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Way before Barbie, an African American carpenter made these black dolls in the 1800s

April 15, 2019 at 03:00 pm | History

Elizabeth Ofosuah Johnson

Elizabeth Ofosuah Johnson | Staff Writer

April 15, 2019 at 03:00 pm | History

You might have heard of Beatrice Wright Brewington, the black entrepreneur who in the 1950s decided to set up a doll-making company to produce black dolls in huge quantity for young girls. This company was called B Wright’s Toy Company and from production, it managed to enter the global market filling a gap in the doll industry for the black community.

In 1980, Mattel, producers of the most popular dolls in the world launched Christie, the first black doll under Barbie which also took the world by storm. But before all these, there was a black doll maker who lived in the 1800s and designed black dolls for young girls to feel accepted.

Dolls by Beatrice Wright Brewington

His name is Leo Moss, a carpenter and handyman as he was popularly known until he became a dollmaker in the late 1800s and early 1900s. After years of seeing several dolls for white girls, Leo Moss decided to use his imagination to create black dolls for black girls.

Leo lived in Macon, Georgia with his wife Lee Ann Moss who was a popular dressmaker. The couple lived a relatively decent life and after Leo conceived the idea, he made dolls for young girls per request. The uniqueness of Leo’s story is that he was a untrained doll maker who made dolls for black girls through his imagination.

Leo Moss doll that sold for $17000 in 2015.

At first, Leo decided to paint white made dolls black but seeing as the features were a bit of a problem, he decided to start from scratch. According to the Guardian, the looks of the first set of dolls were inspired by family and close friends of Leo before he started to make dolls for specific people.

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Leo Moss Doll

Leo’s dolls were made of different material he pieced together. While some material was from his carpentry shop, others came from a toy supplier in New York who sent him broken pieces of other dolls and toys to use.

The doll heads were papier-mache made out of scrap pieces of wallpaper he collected on odd jobs he took from white families. The eyes were made of smooth glass that he painted black or brown to depict the eyes of a black person. His wife Lee Ann Moss stayed busy making clothes for the dolls as well.

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To achieve the black skin for his dolls, Leo used soot from chimneys and stoves and real hair that were glazed to keep them in good shape. The Leo Moss dolls, although very rare, are known for their very expressive faces and look. After a while, Leo began to make white dolls for white families as presents for their daughters.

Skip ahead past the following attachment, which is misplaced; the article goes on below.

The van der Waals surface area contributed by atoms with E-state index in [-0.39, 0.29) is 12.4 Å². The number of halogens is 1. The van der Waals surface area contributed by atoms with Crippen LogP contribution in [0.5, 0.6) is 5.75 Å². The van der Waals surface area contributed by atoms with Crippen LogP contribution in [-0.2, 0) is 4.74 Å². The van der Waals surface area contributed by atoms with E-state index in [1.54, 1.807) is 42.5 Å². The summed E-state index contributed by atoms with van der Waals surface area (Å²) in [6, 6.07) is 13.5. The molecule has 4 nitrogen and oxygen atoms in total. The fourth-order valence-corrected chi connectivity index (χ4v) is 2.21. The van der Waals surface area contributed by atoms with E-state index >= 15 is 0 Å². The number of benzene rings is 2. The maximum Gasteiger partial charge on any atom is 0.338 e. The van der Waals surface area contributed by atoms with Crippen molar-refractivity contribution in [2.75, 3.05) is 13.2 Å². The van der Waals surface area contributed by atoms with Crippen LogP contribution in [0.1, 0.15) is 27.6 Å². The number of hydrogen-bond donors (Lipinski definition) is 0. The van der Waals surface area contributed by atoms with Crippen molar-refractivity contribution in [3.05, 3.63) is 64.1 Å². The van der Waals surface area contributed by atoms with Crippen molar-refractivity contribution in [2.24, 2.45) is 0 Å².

Doll Elaine, white doll by Leo Moss

Leo Moss also made boy dolls. Each of his dolls bore the name of the owner which was usually written somewhere at the back of the cloth or on the neck with his initials.

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Bobo doll by Leo Moss

At a point in time, Leo’s dolls began to have very sad expressions. There are different reasons that have been stated to cause this change in his dolls. According to one account, at a point in time, his wife run off with the white toy supplier from New York. This made Leo very sad hence the sadness and lasting tears in the eyes of his dolls.

Another account explains that Leo expressed the feelings of the black community through his dolls and often made the crying dolls represent a baby whose tears could not be stopped.

Although several claims have come to conclude that Leo Moss is not a real person, there has been proof of his existence through the purchase of some of his dolls from his daughter and records that show his date of death in Macon, Georgia in 1936.

Although no other details of his life is found, the legacy of Leo Moss has been preserved by museums and the auctioning of his very rare black dolls collection. It is believed that Leo did not make as many dolls as they were handmade and took a while to make.

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Several of his dolls have been auctioned and purchased for a price ranging between $5000 to $17000. Others are often loaned out to be displayed at shows.

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The story of the Leo Moss dolls definitely deserves more recognition than it gets seeing as dolls are one of the most important toys in a child’s life and they go a long way to instil pride and acceptance of one’s skin color.

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